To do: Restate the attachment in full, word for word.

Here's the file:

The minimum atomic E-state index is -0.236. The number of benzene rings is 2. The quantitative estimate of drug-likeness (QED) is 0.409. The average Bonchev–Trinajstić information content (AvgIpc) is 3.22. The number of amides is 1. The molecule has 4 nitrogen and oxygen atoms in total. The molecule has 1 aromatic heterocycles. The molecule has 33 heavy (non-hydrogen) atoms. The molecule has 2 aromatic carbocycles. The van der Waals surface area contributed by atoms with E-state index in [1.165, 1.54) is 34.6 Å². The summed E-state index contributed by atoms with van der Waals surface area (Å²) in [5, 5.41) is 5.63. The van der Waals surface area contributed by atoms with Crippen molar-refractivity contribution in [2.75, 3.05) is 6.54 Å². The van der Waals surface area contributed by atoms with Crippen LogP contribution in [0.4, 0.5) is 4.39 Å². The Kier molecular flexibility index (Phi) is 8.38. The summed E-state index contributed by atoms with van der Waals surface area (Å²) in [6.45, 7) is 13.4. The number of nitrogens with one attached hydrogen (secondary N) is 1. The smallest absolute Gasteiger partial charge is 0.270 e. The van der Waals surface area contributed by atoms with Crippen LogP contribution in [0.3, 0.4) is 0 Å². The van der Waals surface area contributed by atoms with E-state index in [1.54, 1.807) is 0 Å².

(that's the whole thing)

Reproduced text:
The minimum atomic E-state index is -0.236. The number of benzene rings is 2. The quantitative estimate of drug-likeness (QED) is 0.409. The average Bonchev–Trinajstić information content (AvgIpc) is 3.22. The number of amides is 1. The molecule has 4 nitrogen and oxygen atoms in total. The molecule has 1 aromatic heterocycles. The molecule has 33 heavy (non-hydrogen) atoms. The molecule has 2 aromatic carbocycles. The van der Waals surface area contributed by atoms with E-state index in [1.165, 1.54) is 34.6 Å². The summed E-state index contributed by atoms with van der Waals surface area (Å²) in [5, 5.41) is 5.63. The van der Waals surface area contributed by atoms with Crippen molar-refractivity contribution in [2.75, 3.05) is 6.54 Å². The van der Waals surface area contributed by atoms with Crippen LogP contribution in [0.4, 0.5) is 4.39 Å². The Kier molecular flexibility index (Phi) is 8.38. The summed E-state index contributed by atoms with van der Waals surface area (Å²) in [6.45, 7) is 13.4. The number of nitrogens with one attached hydrogen (secondary N) is 1. The smallest absolute Gasteiger partial charge is 0.270 e. The van der Waals surface area contributed by atoms with Crippen LogP contribution in [0.3, 0.4) is 0 Å². The van der Waals surface area contributed by atoms with E-state index in [1.54, 1.807) is 0 Å².